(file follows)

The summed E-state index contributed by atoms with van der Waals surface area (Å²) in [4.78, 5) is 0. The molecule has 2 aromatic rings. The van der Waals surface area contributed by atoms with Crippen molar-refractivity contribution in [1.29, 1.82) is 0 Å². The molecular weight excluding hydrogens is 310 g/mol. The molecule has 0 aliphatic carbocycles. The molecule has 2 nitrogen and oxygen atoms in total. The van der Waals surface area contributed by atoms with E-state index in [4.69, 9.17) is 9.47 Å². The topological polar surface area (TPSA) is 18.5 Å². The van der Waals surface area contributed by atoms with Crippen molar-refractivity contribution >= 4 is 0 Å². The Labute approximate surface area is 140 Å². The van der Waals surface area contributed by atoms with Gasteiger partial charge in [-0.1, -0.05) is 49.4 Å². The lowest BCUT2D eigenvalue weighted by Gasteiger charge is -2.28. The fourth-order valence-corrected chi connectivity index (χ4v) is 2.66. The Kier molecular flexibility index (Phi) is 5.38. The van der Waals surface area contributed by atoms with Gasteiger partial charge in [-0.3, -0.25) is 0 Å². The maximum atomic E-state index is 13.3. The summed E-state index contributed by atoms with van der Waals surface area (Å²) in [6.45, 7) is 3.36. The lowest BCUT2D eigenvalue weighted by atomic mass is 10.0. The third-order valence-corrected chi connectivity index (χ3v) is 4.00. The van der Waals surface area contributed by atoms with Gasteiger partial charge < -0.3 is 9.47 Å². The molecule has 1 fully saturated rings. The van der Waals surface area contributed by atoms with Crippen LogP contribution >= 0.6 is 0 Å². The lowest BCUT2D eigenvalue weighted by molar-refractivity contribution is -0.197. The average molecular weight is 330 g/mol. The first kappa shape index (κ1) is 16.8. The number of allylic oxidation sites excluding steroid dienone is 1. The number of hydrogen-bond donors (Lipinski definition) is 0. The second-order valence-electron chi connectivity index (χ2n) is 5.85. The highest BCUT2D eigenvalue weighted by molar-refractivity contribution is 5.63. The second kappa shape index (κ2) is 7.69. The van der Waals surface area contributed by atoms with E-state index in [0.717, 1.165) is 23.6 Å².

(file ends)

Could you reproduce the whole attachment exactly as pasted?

The summed E-state index contributed by atoms with van der Waals surface area (Å²) in [4.78, 5) is 0. The molecule has 2 aromatic rings. The van der Waals surface area contributed by atoms with Crippen molar-refractivity contribution in [1.29, 1.82) is 0 Å². The molecular weight excluding hydrogens is 310 g/mol. The molecule has 0 aliphatic carbocycles. The molecule has 2 nitrogen and oxygen atoms in total. The van der Waals surface area contributed by atoms with E-state index in [4.69, 9.17) is 9.47 Å². The topological polar surface area (TPSA) is 18.5 Å². The van der Waals surface area contributed by atoms with Crippen molar-refractivity contribution >= 4 is 0 Å². The Labute approximate surface area is 140 Å². The van der Waals surface area contributed by atoms with Gasteiger partial charge in [-0.1, -0.05) is 49.4 Å². The lowest BCUT2D eigenvalue weighted by Gasteiger charge is -2.28. The fourth-order valence-corrected chi connectivity index (χ4v) is 2.66. The Kier molecular flexibility index (Phi) is 5.38. The van der Waals surface area contributed by atoms with Gasteiger partial charge in [-0.3, -0.25) is 0 Å². The maximum atomic E-state index is 13.3. The summed E-state index contributed by atoms with van der Waals surface area (Å²) in [6.45, 7) is 3.36. The lowest BCUT2D eigenvalue weighted by atomic mass is 10.0. The third-order valence-corrected chi connectivity index (χ3v) is 4.00. The van der Waals surface area contributed by atoms with Gasteiger partial charge < -0.3 is 9.47 Å². The molecule has 1 fully saturated rings. The van der Waals surface area contributed by atoms with Crippen LogP contribution >= 0.6 is 0 Å². The lowest BCUT2D eigenvalue weighted by molar-refractivity contribution is -0.197. The average molecular weight is 330 g/mol. The first kappa shape index (κ1) is 16.8. The number of allylic oxidation sites excluding steroid dienone is 1. The number of hydrogen-bond donors (Lipinski definition) is 0. The second-order valence-electron chi connectivity index (χ2n) is 5.85. The highest BCUT2D eigenvalue weighted by molar-refractivity contribution is 5.63. The second kappa shape index (κ2) is 7.69. The van der Waals surface area contributed by atoms with E-state index in [0.717, 1.165) is 23.6 Å².